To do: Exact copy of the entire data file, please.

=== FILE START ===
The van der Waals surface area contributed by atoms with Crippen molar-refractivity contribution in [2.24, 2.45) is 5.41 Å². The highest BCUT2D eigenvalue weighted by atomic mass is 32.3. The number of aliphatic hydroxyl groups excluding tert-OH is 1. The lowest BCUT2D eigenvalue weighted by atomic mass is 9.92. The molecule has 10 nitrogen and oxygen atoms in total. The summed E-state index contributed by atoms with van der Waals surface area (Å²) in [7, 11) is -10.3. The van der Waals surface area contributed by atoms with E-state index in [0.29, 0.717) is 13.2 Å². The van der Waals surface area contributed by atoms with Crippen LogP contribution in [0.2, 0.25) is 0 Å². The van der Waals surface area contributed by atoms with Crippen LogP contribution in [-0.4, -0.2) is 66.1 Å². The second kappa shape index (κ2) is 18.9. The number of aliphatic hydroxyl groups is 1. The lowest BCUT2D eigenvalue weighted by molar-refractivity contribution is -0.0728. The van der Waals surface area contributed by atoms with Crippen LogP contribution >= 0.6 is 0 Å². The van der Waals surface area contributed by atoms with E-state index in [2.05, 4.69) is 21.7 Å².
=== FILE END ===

The van der Waals surface area contributed by atoms with Crippen molar-refractivity contribution in [2.24, 2.45) is 5.41 Å². The highest BCUT2D eigenvalue weighted by atomic mass is 32.3. The number of aliphatic hydroxyl groups excluding tert-OH is 1. The lowest BCUT2D eigenvalue weighted by atomic mass is 9.92. The molecule has 10 nitrogen and oxygen atoms in total. The summed E-state index contributed by atoms with van der Waals surface area (Å²) in [7, 11) is -10.3. The van der Waals surface area contributed by atoms with E-state index in [0.29, 0.717) is 13.2 Å². The van der Waals surface area contributed by atoms with Crippen LogP contribution in [0.2, 0.25) is 0 Å². The van der Waals surface area contributed by atoms with Crippen LogP contribution in [-0.4, -0.2) is 66.1 Å². The second kappa shape index (κ2) is 18.9. The number of aliphatic hydroxyl groups is 1. The lowest BCUT2D eigenvalue weighted by molar-refractivity contribution is -0.0728. The van der Waals surface area contributed by atoms with Crippen LogP contribution >= 0.6 is 0 Å². The van der Waals surface area contributed by atoms with E-state index in [2.05, 4.69) is 21.7 Å².